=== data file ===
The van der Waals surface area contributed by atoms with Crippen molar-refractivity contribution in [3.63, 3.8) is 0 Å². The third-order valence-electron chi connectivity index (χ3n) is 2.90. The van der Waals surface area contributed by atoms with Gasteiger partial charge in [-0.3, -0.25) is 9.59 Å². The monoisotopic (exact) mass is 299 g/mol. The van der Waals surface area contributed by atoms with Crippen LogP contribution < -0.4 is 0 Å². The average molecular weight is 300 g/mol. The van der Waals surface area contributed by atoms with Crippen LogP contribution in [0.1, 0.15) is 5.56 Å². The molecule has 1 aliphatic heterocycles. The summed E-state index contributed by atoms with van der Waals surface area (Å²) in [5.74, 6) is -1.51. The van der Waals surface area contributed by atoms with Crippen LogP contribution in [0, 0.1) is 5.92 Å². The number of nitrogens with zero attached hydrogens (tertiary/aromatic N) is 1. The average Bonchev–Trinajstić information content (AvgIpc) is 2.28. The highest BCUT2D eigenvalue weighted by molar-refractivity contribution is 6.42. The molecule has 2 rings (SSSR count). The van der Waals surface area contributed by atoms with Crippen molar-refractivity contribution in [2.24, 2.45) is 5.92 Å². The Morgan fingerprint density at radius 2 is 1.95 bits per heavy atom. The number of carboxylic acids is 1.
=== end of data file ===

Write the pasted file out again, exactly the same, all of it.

The van der Waals surface area contributed by atoms with Crippen molar-refractivity contribution in [3.63, 3.8) is 0 Å². The third-order valence-electron chi connectivity index (χ3n) is 2.90. The van der Waals surface area contributed by atoms with Gasteiger partial charge in [-0.3, -0.25) is 9.59 Å². The monoisotopic (exact) mass is 299 g/mol. The van der Waals surface area contributed by atoms with Crippen LogP contribution < -0.4 is 0 Å². The average molecular weight is 300 g/mol. The van der Waals surface area contributed by atoms with Crippen LogP contribution in [0.1, 0.15) is 5.56 Å². The molecule has 1 aliphatic heterocycles. The summed E-state index contributed by atoms with van der Waals surface area (Å²) in [5.74, 6) is -1.51. The van der Waals surface area contributed by atoms with Crippen LogP contribution in [0, 0.1) is 5.92 Å². The number of nitrogens with zero attached hydrogens (tertiary/aromatic N) is 1. The average Bonchev–Trinajstić information content (AvgIpc) is 2.28. The highest BCUT2D eigenvalue weighted by molar-refractivity contribution is 6.42. The molecule has 2 rings (SSSR count). The van der Waals surface area contributed by atoms with Crippen molar-refractivity contribution in [2.24, 2.45) is 5.92 Å². The Morgan fingerprint density at radius 2 is 1.95 bits per heavy atom. The number of carboxylic acids is 1.